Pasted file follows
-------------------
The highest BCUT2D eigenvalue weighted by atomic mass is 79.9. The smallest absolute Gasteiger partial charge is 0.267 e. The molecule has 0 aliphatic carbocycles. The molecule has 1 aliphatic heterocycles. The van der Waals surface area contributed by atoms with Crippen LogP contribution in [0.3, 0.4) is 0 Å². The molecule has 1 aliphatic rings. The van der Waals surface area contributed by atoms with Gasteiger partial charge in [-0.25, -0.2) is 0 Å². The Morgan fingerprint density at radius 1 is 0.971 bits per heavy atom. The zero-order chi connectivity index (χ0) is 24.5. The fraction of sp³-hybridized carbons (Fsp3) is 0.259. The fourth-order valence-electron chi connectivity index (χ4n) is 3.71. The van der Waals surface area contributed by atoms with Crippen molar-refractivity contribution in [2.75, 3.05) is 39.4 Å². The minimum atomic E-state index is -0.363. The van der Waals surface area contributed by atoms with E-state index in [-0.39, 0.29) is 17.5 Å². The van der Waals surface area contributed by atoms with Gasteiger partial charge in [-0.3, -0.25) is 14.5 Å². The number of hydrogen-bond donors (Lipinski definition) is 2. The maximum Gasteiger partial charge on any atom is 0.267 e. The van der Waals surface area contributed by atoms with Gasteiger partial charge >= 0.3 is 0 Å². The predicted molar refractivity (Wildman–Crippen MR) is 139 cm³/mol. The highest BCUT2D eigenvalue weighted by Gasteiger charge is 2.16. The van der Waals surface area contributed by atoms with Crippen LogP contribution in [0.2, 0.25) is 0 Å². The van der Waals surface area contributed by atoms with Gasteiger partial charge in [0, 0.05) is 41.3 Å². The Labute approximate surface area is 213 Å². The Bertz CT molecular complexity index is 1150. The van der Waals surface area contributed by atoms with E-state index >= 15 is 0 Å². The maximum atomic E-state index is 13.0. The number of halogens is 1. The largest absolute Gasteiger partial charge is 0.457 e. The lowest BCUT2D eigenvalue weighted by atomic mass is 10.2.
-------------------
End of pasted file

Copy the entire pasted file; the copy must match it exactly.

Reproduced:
The highest BCUT2D eigenvalue weighted by atomic mass is 79.9. The smallest absolute Gasteiger partial charge is 0.267 e. The molecule has 0 aliphatic carbocycles. The molecule has 1 aliphatic heterocycles. The van der Waals surface area contributed by atoms with Crippen LogP contribution in [0.3, 0.4) is 0 Å². The molecule has 1 aliphatic rings. The van der Waals surface area contributed by atoms with Gasteiger partial charge in [-0.25, -0.2) is 0 Å². The Morgan fingerprint density at radius 1 is 0.971 bits per heavy atom. The zero-order chi connectivity index (χ0) is 24.5. The fraction of sp³-hybridized carbons (Fsp3) is 0.259. The fourth-order valence-electron chi connectivity index (χ4n) is 3.71. The van der Waals surface area contributed by atoms with Crippen molar-refractivity contribution in [2.75, 3.05) is 39.4 Å². The minimum atomic E-state index is -0.363. The van der Waals surface area contributed by atoms with E-state index in [-0.39, 0.29) is 17.5 Å². The van der Waals surface area contributed by atoms with Gasteiger partial charge in [-0.3, -0.25) is 14.5 Å². The number of hydrogen-bond donors (Lipinski definition) is 2. The maximum Gasteiger partial charge on any atom is 0.267 e. The van der Waals surface area contributed by atoms with Gasteiger partial charge >= 0.3 is 0 Å². The predicted molar refractivity (Wildman–Crippen MR) is 139 cm³/mol. The highest BCUT2D eigenvalue weighted by Gasteiger charge is 2.16. The van der Waals surface area contributed by atoms with Crippen LogP contribution in [0.2, 0.25) is 0 Å². The van der Waals surface area contributed by atoms with Gasteiger partial charge in [0, 0.05) is 41.3 Å². The Labute approximate surface area is 213 Å². The Bertz CT molecular complexity index is 1150. The van der Waals surface area contributed by atoms with E-state index >= 15 is 0 Å². The maximum atomic E-state index is 13.0. The number of halogens is 1. The largest absolute Gasteiger partial charge is 0.457 e. The lowest BCUT2D eigenvalue weighted by atomic mass is 10.2.